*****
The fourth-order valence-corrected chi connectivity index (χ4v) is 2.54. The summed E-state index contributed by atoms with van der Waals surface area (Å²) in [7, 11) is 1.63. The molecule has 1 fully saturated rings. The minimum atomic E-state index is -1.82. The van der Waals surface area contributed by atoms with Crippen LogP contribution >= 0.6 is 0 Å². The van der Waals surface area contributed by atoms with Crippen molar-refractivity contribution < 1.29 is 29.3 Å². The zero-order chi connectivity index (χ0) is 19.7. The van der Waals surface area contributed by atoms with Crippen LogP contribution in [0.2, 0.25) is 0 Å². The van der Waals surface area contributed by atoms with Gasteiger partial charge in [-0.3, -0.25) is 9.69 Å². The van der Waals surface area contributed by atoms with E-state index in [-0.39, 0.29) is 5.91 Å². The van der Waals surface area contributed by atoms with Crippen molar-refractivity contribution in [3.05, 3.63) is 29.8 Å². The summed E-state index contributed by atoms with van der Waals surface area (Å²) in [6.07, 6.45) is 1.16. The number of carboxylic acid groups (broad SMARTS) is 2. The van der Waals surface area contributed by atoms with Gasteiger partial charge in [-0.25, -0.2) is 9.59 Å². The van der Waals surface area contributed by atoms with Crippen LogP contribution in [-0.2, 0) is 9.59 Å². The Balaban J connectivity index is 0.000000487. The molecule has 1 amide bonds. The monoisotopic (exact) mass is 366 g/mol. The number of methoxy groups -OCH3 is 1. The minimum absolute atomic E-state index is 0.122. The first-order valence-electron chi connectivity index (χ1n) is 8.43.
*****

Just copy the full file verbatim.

The fourth-order valence-corrected chi connectivity index (χ4v) is 2.54. The summed E-state index contributed by atoms with van der Waals surface area (Å²) in [7, 11) is 1.63. The molecule has 1 fully saturated rings. The minimum atomic E-state index is -1.82. The van der Waals surface area contributed by atoms with Crippen LogP contribution >= 0.6 is 0 Å². The van der Waals surface area contributed by atoms with Crippen molar-refractivity contribution < 1.29 is 29.3 Å². The zero-order chi connectivity index (χ0) is 19.7. The van der Waals surface area contributed by atoms with Crippen LogP contribution in [0.2, 0.25) is 0 Å². The van der Waals surface area contributed by atoms with Gasteiger partial charge in [-0.3, -0.25) is 9.69 Å². The van der Waals surface area contributed by atoms with E-state index in [-0.39, 0.29) is 5.91 Å². The van der Waals surface area contributed by atoms with Crippen molar-refractivity contribution in [3.05, 3.63) is 29.8 Å². The summed E-state index contributed by atoms with van der Waals surface area (Å²) in [6.07, 6.45) is 1.16. The number of carboxylic acid groups (broad SMARTS) is 2. The van der Waals surface area contributed by atoms with Gasteiger partial charge in [-0.25, -0.2) is 9.59 Å². The van der Waals surface area contributed by atoms with Crippen LogP contribution in [-0.2, 0) is 9.59 Å². The Balaban J connectivity index is 0.000000487. The molecule has 1 amide bonds. The monoisotopic (exact) mass is 366 g/mol. The number of methoxy groups -OCH3 is 1. The minimum absolute atomic E-state index is 0.122. The first-order valence-electron chi connectivity index (χ1n) is 8.43.